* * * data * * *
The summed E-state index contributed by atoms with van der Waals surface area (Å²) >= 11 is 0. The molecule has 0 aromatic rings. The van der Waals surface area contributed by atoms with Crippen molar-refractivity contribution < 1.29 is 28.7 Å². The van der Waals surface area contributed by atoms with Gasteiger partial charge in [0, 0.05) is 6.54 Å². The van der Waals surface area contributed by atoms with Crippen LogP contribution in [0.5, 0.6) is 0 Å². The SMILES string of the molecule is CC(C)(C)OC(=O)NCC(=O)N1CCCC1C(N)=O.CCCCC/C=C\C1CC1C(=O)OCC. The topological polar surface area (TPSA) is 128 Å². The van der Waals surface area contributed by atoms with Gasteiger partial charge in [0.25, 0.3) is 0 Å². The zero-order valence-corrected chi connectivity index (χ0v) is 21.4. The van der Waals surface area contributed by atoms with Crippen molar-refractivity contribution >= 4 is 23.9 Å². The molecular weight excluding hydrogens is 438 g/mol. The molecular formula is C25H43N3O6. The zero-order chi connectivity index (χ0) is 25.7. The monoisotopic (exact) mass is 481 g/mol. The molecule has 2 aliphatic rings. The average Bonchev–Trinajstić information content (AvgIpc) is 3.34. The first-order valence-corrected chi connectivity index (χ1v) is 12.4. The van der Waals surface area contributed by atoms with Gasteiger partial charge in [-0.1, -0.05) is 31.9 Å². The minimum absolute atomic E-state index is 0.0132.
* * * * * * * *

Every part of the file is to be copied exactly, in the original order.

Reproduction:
The summed E-state index contributed by atoms with van der Waals surface area (Å²) >= 11 is 0. The molecule has 0 aromatic rings. The van der Waals surface area contributed by atoms with Crippen molar-refractivity contribution < 1.29 is 28.7 Å². The van der Waals surface area contributed by atoms with Gasteiger partial charge in [0, 0.05) is 6.54 Å². The van der Waals surface area contributed by atoms with Crippen LogP contribution in [0.5, 0.6) is 0 Å². The SMILES string of the molecule is CC(C)(C)OC(=O)NCC(=O)N1CCCC1C(N)=O.CCCCC/C=C\C1CC1C(=O)OCC. The topological polar surface area (TPSA) is 128 Å². The van der Waals surface area contributed by atoms with Gasteiger partial charge in [0.25, 0.3) is 0 Å². The zero-order valence-corrected chi connectivity index (χ0v) is 21.4. The van der Waals surface area contributed by atoms with Crippen molar-refractivity contribution >= 4 is 23.9 Å². The molecular weight excluding hydrogens is 438 g/mol. The molecular formula is C25H43N3O6. The zero-order chi connectivity index (χ0) is 25.7. The monoisotopic (exact) mass is 481 g/mol. The molecule has 2 aliphatic rings. The average Bonchev–Trinajstić information content (AvgIpc) is 3.34. The first-order valence-corrected chi connectivity index (χ1v) is 12.4. The van der Waals surface area contributed by atoms with Gasteiger partial charge in [-0.1, -0.05) is 31.9 Å². The minimum absolute atomic E-state index is 0.0132.